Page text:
Models are supposed to be people with perfect skin and perfect looks right? This will change your thoughts as Fashion Models With Flaws Are Being Celebrated In MIISSGUIDED Latest Campaign
With the majority of high street fashion campaigns featuring fairly homogenised line-ups of whippet-thin models with “perfect” skin and even more “perfect” bodies, one fashion brand is subverting the aesthetic norm.
Missguided is championing female “imperfections” and “flaws” in its latest campaign, which features models with an array of skin conditions that the online-only label feels authentically reflects its audience.
The inspiring #InYourOwnSkin campaign features six women, one of whom is a plus size model with albinism while another has extensive scars across her arm and back which she acquired as a teenager when she was caught in a house fire.
“I think we are on the way to empowering women a lot more than we used to,” explains Maya, who features in the campaign and suffers from a rare skin condition known as Epidermolysis Bullosa, which affects 5,000 people in the UK.
Maya praised the brand for depicting “real women” and not conforming to stereotypical beauty ideals that are predicated on infallible ideals.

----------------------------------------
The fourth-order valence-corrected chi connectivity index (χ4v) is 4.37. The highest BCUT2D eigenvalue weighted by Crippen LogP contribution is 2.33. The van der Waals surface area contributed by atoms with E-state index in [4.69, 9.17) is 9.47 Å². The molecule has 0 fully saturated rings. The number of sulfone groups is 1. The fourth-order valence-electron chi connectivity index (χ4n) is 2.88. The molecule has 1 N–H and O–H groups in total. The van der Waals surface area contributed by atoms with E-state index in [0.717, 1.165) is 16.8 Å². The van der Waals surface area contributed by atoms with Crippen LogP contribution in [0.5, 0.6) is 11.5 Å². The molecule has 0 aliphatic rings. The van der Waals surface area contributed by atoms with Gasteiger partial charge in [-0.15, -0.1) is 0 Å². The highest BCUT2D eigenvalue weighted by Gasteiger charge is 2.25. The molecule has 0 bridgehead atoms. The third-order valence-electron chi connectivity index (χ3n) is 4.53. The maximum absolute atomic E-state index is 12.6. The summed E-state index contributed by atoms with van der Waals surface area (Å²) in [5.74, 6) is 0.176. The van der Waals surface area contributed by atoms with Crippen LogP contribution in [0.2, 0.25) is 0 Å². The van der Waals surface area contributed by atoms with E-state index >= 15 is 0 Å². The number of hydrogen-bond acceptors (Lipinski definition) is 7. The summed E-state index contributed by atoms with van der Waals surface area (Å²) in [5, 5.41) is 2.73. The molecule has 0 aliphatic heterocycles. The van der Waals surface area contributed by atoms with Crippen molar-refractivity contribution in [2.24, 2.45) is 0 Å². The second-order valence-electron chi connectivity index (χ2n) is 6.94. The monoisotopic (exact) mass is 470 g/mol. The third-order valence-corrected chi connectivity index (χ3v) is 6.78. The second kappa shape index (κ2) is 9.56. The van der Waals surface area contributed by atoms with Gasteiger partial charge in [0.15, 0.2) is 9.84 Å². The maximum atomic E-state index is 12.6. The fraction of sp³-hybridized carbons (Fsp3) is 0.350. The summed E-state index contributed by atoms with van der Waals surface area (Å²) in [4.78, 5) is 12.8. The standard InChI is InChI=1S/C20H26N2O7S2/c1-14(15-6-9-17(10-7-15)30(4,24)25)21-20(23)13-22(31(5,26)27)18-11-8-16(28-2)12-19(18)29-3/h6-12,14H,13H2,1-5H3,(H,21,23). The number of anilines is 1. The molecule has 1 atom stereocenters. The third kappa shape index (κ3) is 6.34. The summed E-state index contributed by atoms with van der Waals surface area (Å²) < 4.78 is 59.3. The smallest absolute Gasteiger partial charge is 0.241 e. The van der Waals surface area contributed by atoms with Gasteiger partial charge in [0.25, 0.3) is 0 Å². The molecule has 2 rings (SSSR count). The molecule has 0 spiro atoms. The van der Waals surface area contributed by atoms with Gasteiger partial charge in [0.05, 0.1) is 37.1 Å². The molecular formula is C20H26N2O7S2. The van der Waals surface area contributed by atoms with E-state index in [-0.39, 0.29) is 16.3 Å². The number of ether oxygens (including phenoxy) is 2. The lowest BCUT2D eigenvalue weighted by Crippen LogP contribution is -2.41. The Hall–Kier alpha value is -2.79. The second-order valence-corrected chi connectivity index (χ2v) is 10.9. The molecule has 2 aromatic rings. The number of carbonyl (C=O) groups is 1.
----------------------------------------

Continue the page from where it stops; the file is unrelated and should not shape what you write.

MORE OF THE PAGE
Another model involved is university student Beth, who has psoriasis; this is her first modelling job.
“Beauty to me is about what’s inside, personality, happiness, love and acceptance,” she said.
“Missguided’s latest campaign signifies another bold and fearless move as the brand continues to build upon its globally empowering #KeepOnBeingYou movement,” the brand said in the campaign announcement.
“The campaign’s anti-commercial approach shows the unique positioning of the brand built on inspiring a strong self-empowered message; to embrace your flaws and to not strive for what the world perceives as perfection.Because f*** perfection, it doesn’t exist.”
The latest campaign follows a string of empowering and transgressive messages perpetuated by the label, from body positivity to diversity.
For example, it has regularly been hailed for casting models with stretch marks in its online imagery and leaving the photos unedited.
Meanwhile, in February it unveiled a range of mannequins complete with stretch marks and vitiligo.
Although, the brand was subsequently accused of digitally-imposing stretch marks on its models’ bodies by shoppers, claims that the brand vehemently denied.
However, the take-home message of this campaign and others is arguable that in today’s fashion landscape, our understanding of what constitutes beauty has never felt more inclusive – and thank goodness for that.